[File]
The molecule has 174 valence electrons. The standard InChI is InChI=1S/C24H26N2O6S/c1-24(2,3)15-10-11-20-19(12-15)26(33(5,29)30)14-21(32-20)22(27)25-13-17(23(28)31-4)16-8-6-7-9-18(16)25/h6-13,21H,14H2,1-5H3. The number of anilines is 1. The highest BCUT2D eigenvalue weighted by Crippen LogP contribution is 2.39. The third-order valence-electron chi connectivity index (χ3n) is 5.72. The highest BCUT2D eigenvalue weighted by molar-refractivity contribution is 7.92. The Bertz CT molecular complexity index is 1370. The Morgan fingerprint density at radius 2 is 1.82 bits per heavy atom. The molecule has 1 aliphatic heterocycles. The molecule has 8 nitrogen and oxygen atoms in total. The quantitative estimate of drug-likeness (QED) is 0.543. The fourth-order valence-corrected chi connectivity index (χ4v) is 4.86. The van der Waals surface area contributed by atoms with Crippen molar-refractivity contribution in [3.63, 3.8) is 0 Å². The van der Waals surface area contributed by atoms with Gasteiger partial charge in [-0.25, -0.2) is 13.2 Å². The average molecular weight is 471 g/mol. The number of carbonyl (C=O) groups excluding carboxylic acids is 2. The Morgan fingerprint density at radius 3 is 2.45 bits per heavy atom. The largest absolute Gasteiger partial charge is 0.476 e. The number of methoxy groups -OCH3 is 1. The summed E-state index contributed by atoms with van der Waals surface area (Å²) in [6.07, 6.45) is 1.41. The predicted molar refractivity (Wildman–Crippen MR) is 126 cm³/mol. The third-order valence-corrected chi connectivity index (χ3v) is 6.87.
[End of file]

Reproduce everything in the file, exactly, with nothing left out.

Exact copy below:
The molecule has 174 valence electrons. The standard InChI is InChI=1S/C24H26N2O6S/c1-24(2,3)15-10-11-20-19(12-15)26(33(5,29)30)14-21(32-20)22(27)25-13-17(23(28)31-4)16-8-6-7-9-18(16)25/h6-13,21H,14H2,1-5H3. The number of anilines is 1. The highest BCUT2D eigenvalue weighted by Crippen LogP contribution is 2.39. The third-order valence-electron chi connectivity index (χ3n) is 5.72. The highest BCUT2D eigenvalue weighted by molar-refractivity contribution is 7.92. The Bertz CT molecular complexity index is 1370. The Morgan fingerprint density at radius 2 is 1.82 bits per heavy atom. The molecule has 1 aliphatic heterocycles. The molecule has 8 nitrogen and oxygen atoms in total. The quantitative estimate of drug-likeness (QED) is 0.543. The fourth-order valence-corrected chi connectivity index (χ4v) is 4.86. The van der Waals surface area contributed by atoms with Crippen molar-refractivity contribution in [3.63, 3.8) is 0 Å². The van der Waals surface area contributed by atoms with Gasteiger partial charge in [-0.25, -0.2) is 13.2 Å². The average molecular weight is 471 g/mol. The number of carbonyl (C=O) groups excluding carboxylic acids is 2. The Morgan fingerprint density at radius 3 is 2.45 bits per heavy atom. The largest absolute Gasteiger partial charge is 0.476 e. The number of methoxy groups -OCH3 is 1. The summed E-state index contributed by atoms with van der Waals surface area (Å²) in [6.07, 6.45) is 1.41. The predicted molar refractivity (Wildman–Crippen MR) is 126 cm³/mol. The third-order valence-corrected chi connectivity index (χ3v) is 6.87.